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Has Brexit derailed plans for scanners in every pharmacy?

Will leaving the EU impact plans for all pharmacies to pay for new barcode scanners by 2019?

“I’d be incredibly surprised if we didn’t go ahead with a system. The question is, what system?”

Gareth Jones is the National Pharmacy Association representative on the SecureMed Group, tasked with implementing a European directive intended to eliminate counterfeit medicines from the supply chain.

When the falsified medicines directive (FMD) comes into force in 2019, it will require every pharmacy in the UK to scan barcodes, check tamper-proof devices and decommission medicines to prevent them from being reused.

At least, that was the assumption before Brexit. One year on from the surprise vote to leave the EU, it remains to be seen whether the directive will come into effect on this side of the channel.

Deadline in doubt

The FMD is due to come into force on February 9, 2019. However, as Mr Jones points out: “We could leave the EU as early as March 2019 – just a few weeks later. What we don’t know is what happens then.”

The objective of the FMD is to prevent counterfeits finding their way into the EU supply chain. Under the terms of the regulations, each medicine pack must bear a unique identifying code – put in place by the manufacturer, and uploaded to a central European medicines regulatory database.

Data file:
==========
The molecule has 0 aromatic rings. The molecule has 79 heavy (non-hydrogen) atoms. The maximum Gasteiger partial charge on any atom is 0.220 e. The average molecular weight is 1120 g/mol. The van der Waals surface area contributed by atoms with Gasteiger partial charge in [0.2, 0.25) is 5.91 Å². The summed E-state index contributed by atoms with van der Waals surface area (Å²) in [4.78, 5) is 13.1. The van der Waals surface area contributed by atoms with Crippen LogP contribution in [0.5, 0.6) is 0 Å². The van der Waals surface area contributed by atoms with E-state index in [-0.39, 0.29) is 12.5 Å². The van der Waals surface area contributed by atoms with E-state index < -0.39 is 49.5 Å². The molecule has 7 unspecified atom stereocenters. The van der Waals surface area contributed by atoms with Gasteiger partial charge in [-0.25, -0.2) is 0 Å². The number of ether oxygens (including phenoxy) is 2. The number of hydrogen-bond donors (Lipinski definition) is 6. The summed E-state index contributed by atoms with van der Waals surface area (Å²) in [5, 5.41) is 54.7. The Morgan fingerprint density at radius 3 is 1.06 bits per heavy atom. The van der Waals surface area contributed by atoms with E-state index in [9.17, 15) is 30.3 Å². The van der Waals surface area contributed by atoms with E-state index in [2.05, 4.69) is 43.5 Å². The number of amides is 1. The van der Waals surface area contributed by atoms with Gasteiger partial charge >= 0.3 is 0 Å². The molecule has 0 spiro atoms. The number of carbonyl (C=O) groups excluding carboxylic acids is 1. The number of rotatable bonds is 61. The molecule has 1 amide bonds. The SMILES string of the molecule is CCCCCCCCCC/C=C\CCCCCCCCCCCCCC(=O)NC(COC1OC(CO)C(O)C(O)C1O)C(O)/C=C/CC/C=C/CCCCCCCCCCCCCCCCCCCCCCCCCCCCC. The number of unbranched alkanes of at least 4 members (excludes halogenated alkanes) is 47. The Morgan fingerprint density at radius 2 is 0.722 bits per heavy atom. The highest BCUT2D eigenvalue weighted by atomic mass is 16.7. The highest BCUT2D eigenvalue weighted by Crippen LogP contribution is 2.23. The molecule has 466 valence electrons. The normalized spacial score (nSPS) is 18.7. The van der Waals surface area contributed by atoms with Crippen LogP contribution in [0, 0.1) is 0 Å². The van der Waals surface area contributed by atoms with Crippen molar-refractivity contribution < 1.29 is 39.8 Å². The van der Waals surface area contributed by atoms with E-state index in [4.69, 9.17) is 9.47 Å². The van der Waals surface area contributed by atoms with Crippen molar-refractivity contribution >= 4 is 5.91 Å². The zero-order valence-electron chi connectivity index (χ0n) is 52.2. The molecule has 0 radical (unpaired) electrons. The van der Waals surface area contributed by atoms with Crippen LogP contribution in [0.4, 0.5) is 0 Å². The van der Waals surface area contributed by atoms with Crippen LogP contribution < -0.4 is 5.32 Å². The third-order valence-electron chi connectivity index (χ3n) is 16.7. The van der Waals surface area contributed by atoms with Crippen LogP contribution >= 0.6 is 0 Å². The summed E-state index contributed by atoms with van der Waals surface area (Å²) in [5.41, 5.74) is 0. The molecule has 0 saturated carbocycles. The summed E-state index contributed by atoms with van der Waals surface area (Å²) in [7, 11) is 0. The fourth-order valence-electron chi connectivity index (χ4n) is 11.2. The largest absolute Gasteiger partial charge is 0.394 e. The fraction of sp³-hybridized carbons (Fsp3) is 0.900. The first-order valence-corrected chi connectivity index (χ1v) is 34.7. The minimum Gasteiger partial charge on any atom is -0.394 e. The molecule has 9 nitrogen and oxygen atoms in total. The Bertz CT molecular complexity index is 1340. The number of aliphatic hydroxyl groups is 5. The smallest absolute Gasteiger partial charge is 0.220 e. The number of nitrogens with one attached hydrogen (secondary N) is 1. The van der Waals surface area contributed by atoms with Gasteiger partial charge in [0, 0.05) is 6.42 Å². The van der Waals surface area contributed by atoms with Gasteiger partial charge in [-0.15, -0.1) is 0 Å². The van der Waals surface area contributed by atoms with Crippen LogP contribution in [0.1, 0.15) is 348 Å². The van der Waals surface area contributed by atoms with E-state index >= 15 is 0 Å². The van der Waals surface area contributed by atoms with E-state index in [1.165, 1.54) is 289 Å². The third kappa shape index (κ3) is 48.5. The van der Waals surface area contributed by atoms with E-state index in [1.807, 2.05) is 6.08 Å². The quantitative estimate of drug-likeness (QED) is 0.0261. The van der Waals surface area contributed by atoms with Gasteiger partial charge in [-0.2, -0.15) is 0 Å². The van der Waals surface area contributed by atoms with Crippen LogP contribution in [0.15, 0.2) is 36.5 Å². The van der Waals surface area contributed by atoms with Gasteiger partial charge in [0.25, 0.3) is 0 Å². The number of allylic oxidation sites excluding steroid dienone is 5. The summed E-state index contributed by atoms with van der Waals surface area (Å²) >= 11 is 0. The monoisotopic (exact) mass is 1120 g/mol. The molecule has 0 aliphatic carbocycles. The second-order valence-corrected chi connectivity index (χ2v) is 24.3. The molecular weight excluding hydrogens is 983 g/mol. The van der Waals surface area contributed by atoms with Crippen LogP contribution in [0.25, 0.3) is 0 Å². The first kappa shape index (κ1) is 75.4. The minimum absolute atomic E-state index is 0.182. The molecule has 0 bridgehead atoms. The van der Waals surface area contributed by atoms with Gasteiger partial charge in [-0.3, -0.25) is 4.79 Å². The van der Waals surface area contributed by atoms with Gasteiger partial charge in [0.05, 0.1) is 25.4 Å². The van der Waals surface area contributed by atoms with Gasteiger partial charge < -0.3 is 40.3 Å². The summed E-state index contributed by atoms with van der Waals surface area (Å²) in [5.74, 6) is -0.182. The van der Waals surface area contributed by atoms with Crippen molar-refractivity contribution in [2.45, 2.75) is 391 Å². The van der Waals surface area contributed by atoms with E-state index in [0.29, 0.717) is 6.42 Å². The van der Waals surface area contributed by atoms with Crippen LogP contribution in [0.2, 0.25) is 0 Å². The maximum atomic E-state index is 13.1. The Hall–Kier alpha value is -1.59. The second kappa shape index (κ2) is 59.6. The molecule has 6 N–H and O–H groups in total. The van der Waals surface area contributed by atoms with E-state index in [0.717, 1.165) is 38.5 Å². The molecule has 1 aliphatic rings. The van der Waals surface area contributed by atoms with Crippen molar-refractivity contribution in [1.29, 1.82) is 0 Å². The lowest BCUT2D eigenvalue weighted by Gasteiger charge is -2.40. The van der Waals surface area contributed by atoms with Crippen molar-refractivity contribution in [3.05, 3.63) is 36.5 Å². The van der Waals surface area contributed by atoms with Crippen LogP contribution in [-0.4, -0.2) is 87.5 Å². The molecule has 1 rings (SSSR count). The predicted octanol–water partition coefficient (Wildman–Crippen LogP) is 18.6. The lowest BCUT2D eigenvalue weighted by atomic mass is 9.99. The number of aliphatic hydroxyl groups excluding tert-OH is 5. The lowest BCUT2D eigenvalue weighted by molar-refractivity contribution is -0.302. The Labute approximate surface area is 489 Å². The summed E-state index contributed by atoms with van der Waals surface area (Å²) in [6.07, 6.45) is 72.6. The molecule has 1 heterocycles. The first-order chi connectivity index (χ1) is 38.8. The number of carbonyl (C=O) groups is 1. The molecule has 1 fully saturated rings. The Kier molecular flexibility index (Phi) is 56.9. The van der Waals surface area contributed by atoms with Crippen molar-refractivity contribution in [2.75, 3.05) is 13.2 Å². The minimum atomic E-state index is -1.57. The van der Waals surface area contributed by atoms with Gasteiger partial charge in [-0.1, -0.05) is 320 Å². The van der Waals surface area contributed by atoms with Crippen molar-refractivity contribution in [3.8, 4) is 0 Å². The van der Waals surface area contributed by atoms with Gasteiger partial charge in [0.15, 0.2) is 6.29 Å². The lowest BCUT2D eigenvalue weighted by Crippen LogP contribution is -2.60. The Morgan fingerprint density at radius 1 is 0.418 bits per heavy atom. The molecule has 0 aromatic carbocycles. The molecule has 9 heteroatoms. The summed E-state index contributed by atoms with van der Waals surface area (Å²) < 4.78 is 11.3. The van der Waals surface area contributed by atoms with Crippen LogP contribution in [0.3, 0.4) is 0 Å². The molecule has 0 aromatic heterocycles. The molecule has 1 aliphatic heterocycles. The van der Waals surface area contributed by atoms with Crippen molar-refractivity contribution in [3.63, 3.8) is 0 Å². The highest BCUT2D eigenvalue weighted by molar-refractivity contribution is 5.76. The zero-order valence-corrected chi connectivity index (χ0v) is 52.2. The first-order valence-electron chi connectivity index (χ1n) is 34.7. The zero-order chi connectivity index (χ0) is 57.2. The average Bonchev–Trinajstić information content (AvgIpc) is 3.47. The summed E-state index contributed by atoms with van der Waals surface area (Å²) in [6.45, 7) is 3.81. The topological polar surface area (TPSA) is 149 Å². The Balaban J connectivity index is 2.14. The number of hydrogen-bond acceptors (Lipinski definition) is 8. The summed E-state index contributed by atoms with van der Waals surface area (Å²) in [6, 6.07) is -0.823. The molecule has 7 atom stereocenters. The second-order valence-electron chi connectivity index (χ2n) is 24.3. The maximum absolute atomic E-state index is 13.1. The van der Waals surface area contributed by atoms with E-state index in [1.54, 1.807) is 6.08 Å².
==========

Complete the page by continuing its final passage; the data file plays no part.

At the point of dispensing, the pack must be scanned, checked against registered codes, and “decommissioned” – to show it is no longer in the system. In addition, packs will need anti-tamper devices, which should be checked before dispensing.

Last year, pharmacists were warned to be ready for implementation “six months early”, but in reality, the uncertainties around the scheme mean “there’s not a lot people can do to prepare, other than be aware of it”, says Mr Jones (pictured).

The supplier for this barcode scanning system has not yet been appointed (at the time of writing), but an announcement is expected shortly from a shortlist of three providers. However, without clarity about which system they will be expected to supply, Mr Jones says the deadline for implementation is in doubt.

"One of the key problems is the uncertainty created by Brexit,” he says. “If we’re outside the EU, it’s possible that we won’t have to do FMD. That depends on the deal struck between the UK and the EU, and whether we stay in the single market. It leaves us in a situation where we don’t know what our obligations will be.”

So could the UK forget about the FMD altogether? Not if the UK's pharmaceutical industry wishes to continue to trade with the EU, which will require certain standards for medicines authentication. “We don’t want to be the only country in Europe that doesn’t have a system that ensures medicines’ authenticity,” Mr Jones stresses.

Some countries, such as Norway and Switzerland, choose to comply with certain EU regulations, to allow them access to the single market. Would it be easier to comply with the FMD, in order to keep all options open?

“From one perspective it would be, because we know what would be required,” acknowledges Mr Jones. However, he says, there are significant difficulties in implementing the directive, especially for the UK. “If we can achieve flexibility through a modified system, it would be a lot easier to implement in community pharmacy.”

Implementation challenges

Mr Jones outlines a number of difficulties for UK pharmacies: